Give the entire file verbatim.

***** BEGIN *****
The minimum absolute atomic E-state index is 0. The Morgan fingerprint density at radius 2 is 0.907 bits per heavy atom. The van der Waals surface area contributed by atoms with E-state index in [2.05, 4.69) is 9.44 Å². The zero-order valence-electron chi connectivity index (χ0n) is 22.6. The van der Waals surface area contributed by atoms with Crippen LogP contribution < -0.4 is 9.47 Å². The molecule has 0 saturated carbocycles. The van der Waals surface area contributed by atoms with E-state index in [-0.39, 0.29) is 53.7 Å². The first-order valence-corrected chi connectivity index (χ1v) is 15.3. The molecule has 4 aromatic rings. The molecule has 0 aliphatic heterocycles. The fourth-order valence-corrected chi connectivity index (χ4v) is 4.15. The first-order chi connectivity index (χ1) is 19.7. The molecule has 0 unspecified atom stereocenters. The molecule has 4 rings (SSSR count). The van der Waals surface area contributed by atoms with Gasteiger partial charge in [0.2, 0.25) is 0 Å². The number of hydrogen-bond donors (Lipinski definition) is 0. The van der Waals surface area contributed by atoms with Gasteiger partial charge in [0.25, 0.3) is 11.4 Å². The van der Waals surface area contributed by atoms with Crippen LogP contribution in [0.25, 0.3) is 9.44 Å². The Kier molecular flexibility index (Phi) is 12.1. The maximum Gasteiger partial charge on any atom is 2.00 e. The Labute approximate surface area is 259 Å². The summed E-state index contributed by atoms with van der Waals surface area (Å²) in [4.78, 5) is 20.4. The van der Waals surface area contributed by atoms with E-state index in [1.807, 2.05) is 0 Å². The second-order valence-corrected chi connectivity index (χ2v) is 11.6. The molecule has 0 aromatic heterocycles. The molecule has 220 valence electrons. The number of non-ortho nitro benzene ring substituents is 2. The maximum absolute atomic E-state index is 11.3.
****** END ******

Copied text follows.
The minimum absolute atomic E-state index is 0. The Morgan fingerprint density at radius 2 is 0.907 bits per heavy atom. The van der Waals surface area contributed by atoms with E-state index in [2.05, 4.69) is 9.44 Å². The zero-order valence-electron chi connectivity index (χ0n) is 22.6. The van der Waals surface area contributed by atoms with Crippen LogP contribution < -0.4 is 9.47 Å². The molecule has 0 saturated carbocycles. The van der Waals surface area contributed by atoms with E-state index in [-0.39, 0.29) is 53.7 Å². The first-order valence-corrected chi connectivity index (χ1v) is 15.3. The molecule has 4 aromatic rings. The molecule has 0 aliphatic heterocycles. The fourth-order valence-corrected chi connectivity index (χ4v) is 4.15. The first-order chi connectivity index (χ1) is 19.7. The molecule has 0 unspecified atom stereocenters. The molecule has 4 rings (SSSR count). The van der Waals surface area contributed by atoms with Gasteiger partial charge in [0.2, 0.25) is 0 Å². The number of hydrogen-bond donors (Lipinski definition) is 0. The van der Waals surface area contributed by atoms with Gasteiger partial charge in [0.25, 0.3) is 11.4 Å². The van der Waals surface area contributed by atoms with Crippen LogP contribution in [0.25, 0.3) is 9.44 Å². The Kier molecular flexibility index (Phi) is 12.1. The maximum Gasteiger partial charge on any atom is 2.00 e. The Labute approximate surface area is 259 Å². The summed E-state index contributed by atoms with van der Waals surface area (Å²) in [4.78, 5) is 20.4. The van der Waals surface area contributed by atoms with E-state index in [1.807, 2.05) is 0 Å². The second-order valence-corrected chi connectivity index (χ2v) is 11.6. The molecule has 0 aromatic heterocycles. The molecule has 220 valence electrons. The number of non-ortho nitro benzene ring substituents is 2. The maximum absolute atomic E-state index is 11.3.